Now, I’m not one to launch a huge criticism without offering some constructive pointers in tandem. So what could have Crystal Dynamics done differently with their Tomb Raider reboot? Remember what I was saying before about how every letter in the alphabet is an icon? That also applies to how they work together. As letters come together to form words, character icons can be put together to form something that is greater than the sum of their parts. Take the cast of the original Star Wars trilogy. On their own, Boba Fett, Darth Vader, and Han Solo are all simple, one-note characters, symbolizing just one simple idea a piece. They had no back story, no complexity, and usually just one or two moods a piece. If they had more than that, it would have been a lot harder for audiences to understand what they represented, and to identify with them.
[Art by Mikey Turvey]
So alone, they are each a simple, easy to compute, one-note tunes, but put them together and the dynamics can get pretty complex. That’s part of why everyone loves The Empire Strikes Back so much. All of the simple, one-note icons of the Star Wars universe come together in a blazing symphony of symbolism and character.
This also worked for the Uncharted series, a set of games that are a big inspiration for this new Tomb Raider title. I’m not the biggest fan of the Uncharted characters, but it doesn’t take a fan to recognize that the series is very well written. Each character represents one idea or two ideas at the most: Nathan the young alpha-male archetype, Sully the experienced, almost fatherly image of whom Nathan may become, Chloe, the exciting, lawless, instinct-driven outlaw, Elena the moral and just voice of reason, etc. Put all these characters together and the simple ideas each represents paints a picture filled with tension, chemistry, surprises, and excitement, all while maintaining the veneer of realism that the kids seem to like so much these days.
Picture if the new Tomb Raider showed Lara Croft as a brave, sometimes reckless, thrill seeking young woman who, like Nathan Drake, is comfortable with exploring everything the world has to offer. She may let a hot, smart, exciting equivalent to Chloe try to seduce her, as she may be seduced by the concept of using her skills and natural talents for exciting but ultimately unfulfilled ends. There may be another man or woman in her life that’s like Elena, representing a less initially exciting path that is more emotionally challenging and, as a result, will lead to stronger character growth.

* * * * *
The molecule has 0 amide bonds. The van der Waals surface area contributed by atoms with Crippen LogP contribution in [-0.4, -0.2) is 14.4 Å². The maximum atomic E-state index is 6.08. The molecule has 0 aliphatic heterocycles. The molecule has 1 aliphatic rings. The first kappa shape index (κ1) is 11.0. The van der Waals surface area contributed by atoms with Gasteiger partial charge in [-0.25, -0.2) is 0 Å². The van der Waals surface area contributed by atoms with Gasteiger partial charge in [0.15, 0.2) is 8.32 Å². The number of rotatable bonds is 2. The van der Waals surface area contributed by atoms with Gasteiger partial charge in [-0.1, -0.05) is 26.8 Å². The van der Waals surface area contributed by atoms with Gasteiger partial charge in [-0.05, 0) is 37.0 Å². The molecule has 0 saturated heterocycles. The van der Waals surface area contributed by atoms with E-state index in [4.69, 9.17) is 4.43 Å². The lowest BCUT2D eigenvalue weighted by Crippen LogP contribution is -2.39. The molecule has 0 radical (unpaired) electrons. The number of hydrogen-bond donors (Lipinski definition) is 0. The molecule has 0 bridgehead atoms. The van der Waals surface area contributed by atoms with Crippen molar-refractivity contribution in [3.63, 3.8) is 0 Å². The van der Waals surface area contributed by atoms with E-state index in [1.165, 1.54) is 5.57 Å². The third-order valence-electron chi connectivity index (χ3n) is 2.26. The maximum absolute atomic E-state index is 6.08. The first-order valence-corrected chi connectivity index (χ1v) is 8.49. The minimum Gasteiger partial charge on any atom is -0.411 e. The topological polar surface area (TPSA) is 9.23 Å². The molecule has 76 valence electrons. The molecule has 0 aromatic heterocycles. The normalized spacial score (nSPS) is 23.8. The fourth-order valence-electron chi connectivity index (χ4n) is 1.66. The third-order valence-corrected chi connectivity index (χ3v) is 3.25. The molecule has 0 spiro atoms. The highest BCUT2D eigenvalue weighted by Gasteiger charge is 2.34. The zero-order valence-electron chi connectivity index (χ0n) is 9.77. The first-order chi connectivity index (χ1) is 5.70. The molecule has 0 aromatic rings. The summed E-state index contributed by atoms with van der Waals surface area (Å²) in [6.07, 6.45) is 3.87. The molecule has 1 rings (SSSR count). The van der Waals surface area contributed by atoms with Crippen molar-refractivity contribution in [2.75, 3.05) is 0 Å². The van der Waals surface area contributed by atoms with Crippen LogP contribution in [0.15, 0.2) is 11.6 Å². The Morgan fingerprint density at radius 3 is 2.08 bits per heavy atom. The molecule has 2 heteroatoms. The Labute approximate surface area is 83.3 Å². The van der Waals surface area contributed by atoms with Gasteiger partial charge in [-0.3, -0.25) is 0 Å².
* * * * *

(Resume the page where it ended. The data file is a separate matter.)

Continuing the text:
Neither of those characters need to be romantic interests. In fact, it might be better if they weren’t as it feels like almost every story EVER about women revolves around either motherhood or romantic love — but they would still give Lara a nice set of icons to bounce her own character traits off. Would it be a little cliche? Absolutely. Would it be less cliche than the old “beat up a woman at the start of her story to make the viewer excited and concerned, then have her do a bunch of badass shit at the end of the story to show how far she has come”-routine? Maybe. It all depends on the execution (no pun intended).
Like Holly said in her Tomb Raider interview, there are plenty of reasons to stay optimistic for the game. All we’ve seen so far are trailers, and while they have turned off plenty of fans (like this week’s TtWaV guest), they are not indicative of what the new Tomb Raider experience will provide. If the final game sticks to the iconography and subjectivity of Lara while taking her character in interesting new directions, I’m sure it wont end up being the divisive, controversy-laden snake’s nest that it appears to be at the moment.
That said, I’m expecting the worst at this point, as both the trailers and the comments from the developers show me that their thinking takes Lara Croft two steps back for every one step forward.